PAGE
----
Buck has been making several of their popular knives with SV30 steel for quite a few years.

Whether It’s Hunting, Bushcraft or EDC, Steel Matters

Anyone who only buys their knives in a certain kind of steel is the kind of person who’s going to have an opinion about S30V. Everyone has this weird idea that getting a knife in S30V automatically makes it the best version of that knife. That is nonsense, but it is a nice steel if you like really high edge retention and corrosion resistance. Like any steel though, not all S30V is equal. Some companies are just better at handling it than others, and Buck’s S30V heat treatment method goes a long way toward making their S30V one of the best out there.

I should qualify something really quick, though. Some of the knives here are S35VN. The distinction is minute for most people. S35VN is essentially the same steel with a few more chemicals added in to make S30V steel tougher and easier to machine. The difference doesn’t usually create a noticeable difference in performance unless you really looking for it though.

So in the interest of collecting and debating, here are some of the best Buck knives you can get in S30V and S35VN. Feast your eyes, knife nerds.

Fixed Blade Bucks

A fixed blade in S30V borders on excessive, in my opinion, but there is a place for it. If you’re kind of person who spends days to weeks in the wilderness, either hunting or hiking or just not being around people, then S30V starts making a lot of sense. Especially if you’re in jungle or generally muggy weather where you’ll be in extreme conditions far from your cleaning oil, honing rods, and sharpening stones. It’s all well and good to know how to bring your hunting knife back from a dulled coat of rust, but it’s better to know you can get wet and dirty and still get by just wiping your blade off for a while.

119 Special

This SV30 steel version of the great Buck 119 is the perfect knife for steel nerds.

  • Overall length: 10.5”
  • Blade length: 6”
  • Blade Thickness: 0.175”
  • Blade Style: Clip point
  • Handle material: Phenolic
  • Weight: 7.5 oz.
  • Sheath: Leather

The 119 is at least as classic as the 110. It’s into its 75th anniversary and still one of the best hunting knives you can get, and any time you pick up a bowie style fixed-blade knife, especially a Buck, you compare it to the 119. It makes for a great hunting knife, but it’s tough enough to work for bushcraft as well. In S30V you have a lot less to worry about in terms of getting wet or dirty, especially over the 420HC they usually use for it. It does get harder to sharpen along with the improved edge retention, but the blade shape is so large and simple that sharpening is really a matter of patience over skill. Keep in mind that it can be hard to find the 119 in S30V unless you custom order one through Buck, which is easily the most expensive way to get one. We’ll try to keep the link here updated, but the fact is that sometimes they just don’t exist in the wild.



102 Woodsman

Buck 102 Woodsman is one of the knife models that Buck makes with an SV30 steel option.

  • Overall length: 7.75”
  • Blade length: 4”
  • Blade style: Clip point
  • Handle material: Wood or micarta
  • Weight: 205 oz
  • Sheath: Leather

You could call this the mini-119. It has the same basic style and materials as the 119 but comes in about 2 inches shorter. If you hold the philosophy that bigger is not always better, the Woodsman is a good choice for general outdoor work. If we’re being honest, it’s probably better for skinning and splitting the pelvic bone (if you forget a saw) since a shorter blade will be easier to handle and less likely to break. Even if you don’t plan on sticking it into edible animals, though, it will ride a little easier on your belt if you’re hiking, and has just about the same cutting power as the 119 with a slightly better price point. It’s more about personal preference, though, because who really needs more than 4 inches on a blade?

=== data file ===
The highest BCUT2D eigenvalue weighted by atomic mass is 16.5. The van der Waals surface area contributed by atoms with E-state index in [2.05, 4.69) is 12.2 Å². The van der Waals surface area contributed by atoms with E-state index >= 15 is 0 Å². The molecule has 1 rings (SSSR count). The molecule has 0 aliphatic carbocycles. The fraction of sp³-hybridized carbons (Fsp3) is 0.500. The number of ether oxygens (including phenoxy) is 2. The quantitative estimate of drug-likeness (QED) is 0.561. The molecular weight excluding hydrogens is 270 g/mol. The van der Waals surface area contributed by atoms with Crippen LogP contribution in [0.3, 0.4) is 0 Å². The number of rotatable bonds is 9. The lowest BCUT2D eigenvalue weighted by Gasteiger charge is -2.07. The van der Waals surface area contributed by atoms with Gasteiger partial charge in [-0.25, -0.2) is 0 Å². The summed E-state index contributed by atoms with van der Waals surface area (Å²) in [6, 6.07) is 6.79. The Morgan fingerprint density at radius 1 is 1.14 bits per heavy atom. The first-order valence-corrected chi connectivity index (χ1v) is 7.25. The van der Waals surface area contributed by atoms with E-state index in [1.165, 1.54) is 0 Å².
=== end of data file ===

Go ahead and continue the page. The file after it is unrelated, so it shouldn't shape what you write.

537 Open Season Skinner

The Buck 537 Open Season Hunter is one of the best hunting knives ever designed, and it is available with SV30 steel.

  • Overall Length: 8.25”
  • Blade Length: 4.5”
  • Weight: 5.7 oz
  • Thickness: 0.15”
  • Blade Style: Drop point
  • Handle Material: Wood or thermoplastic
  • Sheath: Leather or nylon

No secrets around this one. It’s a skinning knife. That’s why Buck called it the Skinner. It’s part of a series of knives in both fixed-blade and folding styles based around a recurved blade, aggressive jimping and a compact handle with finger indents in an attempt to make it more ergonomic. It’s probably not as comfortable as the Alpha Hunter, but it has good structure and it’s definitely made to choke up, so it’s a decent tool for feathering and other fine-cutting work. This is one of those knives that Buck is always reworking, so you could probably find it with just about any combination of materials you want, whether it’s a micarta handle with a lanyard hole, or a folder with a wood handle. The design remains fundamentally good in all versions, if a little difficult to sharpen.



141 PakLite Trophy Knife Kit

The Buck 141 PaclLite is now available in Sv30 steel, adn it may be the best choice for hunters who hike long distances.


  • Overall Length: 8” (Guthook), 6.75” (Caper)
  • Blade Length: 3.5” (Guthook), 2.5” (Caper)
  • Weight: 7.5 oz (in sheath)
  • Blade Style: Guthook and Caping
  • Handle material: Stainless steel
  • Sheath: Polyester

This is actually two knives in a set, but I like the concept. It gives you one big 3.5 inch blade with a gut hook and a pretty severe recurve, and a smaller 2.5 inch blade with a long single curve for slicing all in one pouch. I do foresee problems with the comfort of the PakLite set since their handles are just bare steel, but that really adds to the utilitarian purpose of these knives. They’re meant to be economical in weight and space, and they’ve made some sacrifices in ergonomics for that purpose. Whether or not they’re actually achieving that perfect balance of weight to usefulness is debatable, but they offer an interesting option for backpackers and hunters.



194 Alpha Hunter

The Buck 194 ALpha HUnter can be purchased with SV30 steel

  • Overall Length: 8.5”
  • Blade Length: 3.75”
  • Weight: 7.2 oz
  • Thickness: 0.14”
  • Blade Style: Drop point
  • Handle Material: Wood
  • Sheath: Leather